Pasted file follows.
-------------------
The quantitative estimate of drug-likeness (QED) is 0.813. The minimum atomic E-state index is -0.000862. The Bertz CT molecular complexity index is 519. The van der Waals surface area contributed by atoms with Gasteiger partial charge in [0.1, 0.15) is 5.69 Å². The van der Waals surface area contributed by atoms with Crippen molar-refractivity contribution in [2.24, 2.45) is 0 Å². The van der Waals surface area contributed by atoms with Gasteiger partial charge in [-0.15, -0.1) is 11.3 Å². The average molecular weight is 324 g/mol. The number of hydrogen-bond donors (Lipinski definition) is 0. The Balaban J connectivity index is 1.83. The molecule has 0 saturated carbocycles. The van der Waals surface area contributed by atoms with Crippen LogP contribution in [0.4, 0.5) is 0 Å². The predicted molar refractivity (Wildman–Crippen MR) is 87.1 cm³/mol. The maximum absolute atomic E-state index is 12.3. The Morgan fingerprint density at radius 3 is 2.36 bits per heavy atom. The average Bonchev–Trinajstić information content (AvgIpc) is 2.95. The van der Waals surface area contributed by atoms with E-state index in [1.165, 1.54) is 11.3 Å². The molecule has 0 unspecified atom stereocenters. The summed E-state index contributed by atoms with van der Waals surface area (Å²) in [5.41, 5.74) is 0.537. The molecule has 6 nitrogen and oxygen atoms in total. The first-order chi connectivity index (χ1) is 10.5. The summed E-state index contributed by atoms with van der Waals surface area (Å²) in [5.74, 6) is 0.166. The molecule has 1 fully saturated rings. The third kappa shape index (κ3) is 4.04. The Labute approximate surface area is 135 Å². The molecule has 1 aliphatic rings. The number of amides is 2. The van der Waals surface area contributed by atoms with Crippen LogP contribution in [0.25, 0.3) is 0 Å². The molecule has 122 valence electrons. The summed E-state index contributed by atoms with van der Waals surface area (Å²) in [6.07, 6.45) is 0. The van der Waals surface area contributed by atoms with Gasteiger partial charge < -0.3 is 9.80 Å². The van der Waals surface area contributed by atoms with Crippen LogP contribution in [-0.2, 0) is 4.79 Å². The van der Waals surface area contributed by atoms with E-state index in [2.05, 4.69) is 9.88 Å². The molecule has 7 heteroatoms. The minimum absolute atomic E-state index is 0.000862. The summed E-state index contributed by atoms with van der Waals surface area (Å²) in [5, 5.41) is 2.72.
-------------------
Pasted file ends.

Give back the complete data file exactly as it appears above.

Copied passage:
The quantitative estimate of drug-likeness (QED) is 0.813. The minimum atomic E-state index is -0.000862. The Bertz CT molecular complexity index is 519. The van der Waals surface area contributed by atoms with Gasteiger partial charge in [0.1, 0.15) is 5.69 Å². The van der Waals surface area contributed by atoms with Crippen molar-refractivity contribution in [2.24, 2.45) is 0 Å². The van der Waals surface area contributed by atoms with Gasteiger partial charge in [-0.15, -0.1) is 11.3 Å². The average molecular weight is 324 g/mol. The number of hydrogen-bond donors (Lipinski definition) is 0. The Balaban J connectivity index is 1.83. The molecule has 0 saturated carbocycles. The van der Waals surface area contributed by atoms with Crippen LogP contribution in [0.4, 0.5) is 0 Å². The predicted molar refractivity (Wildman–Crippen MR) is 87.1 cm³/mol. The maximum absolute atomic E-state index is 12.3. The Morgan fingerprint density at radius 3 is 2.36 bits per heavy atom. The average Bonchev–Trinajstić information content (AvgIpc) is 2.95. The van der Waals surface area contributed by atoms with E-state index in [1.165, 1.54) is 11.3 Å². The molecule has 0 unspecified atom stereocenters. The summed E-state index contributed by atoms with van der Waals surface area (Å²) in [5.41, 5.74) is 0.537. The molecule has 6 nitrogen and oxygen atoms in total. The first-order chi connectivity index (χ1) is 10.5. The summed E-state index contributed by atoms with van der Waals surface area (Å²) in [5.74, 6) is 0.166. The molecule has 1 fully saturated rings. The third kappa shape index (κ3) is 4.04. The Labute approximate surface area is 135 Å². The molecule has 1 aliphatic rings. The number of amides is 2. The van der Waals surface area contributed by atoms with Crippen LogP contribution in [0.25, 0.3) is 0 Å². The molecule has 122 valence electrons. The summed E-state index contributed by atoms with van der Waals surface area (Å²) in [6.07, 6.45) is 0. The van der Waals surface area contributed by atoms with Gasteiger partial charge < -0.3 is 9.80 Å². The van der Waals surface area contributed by atoms with Crippen LogP contribution in [-0.2, 0) is 4.79 Å². The van der Waals surface area contributed by atoms with E-state index in [2.05, 4.69) is 9.88 Å². The molecule has 7 heteroatoms. The minimum absolute atomic E-state index is 0.000862. The summed E-state index contributed by atoms with van der Waals surface area (Å²) in [5, 5.41) is 2.72.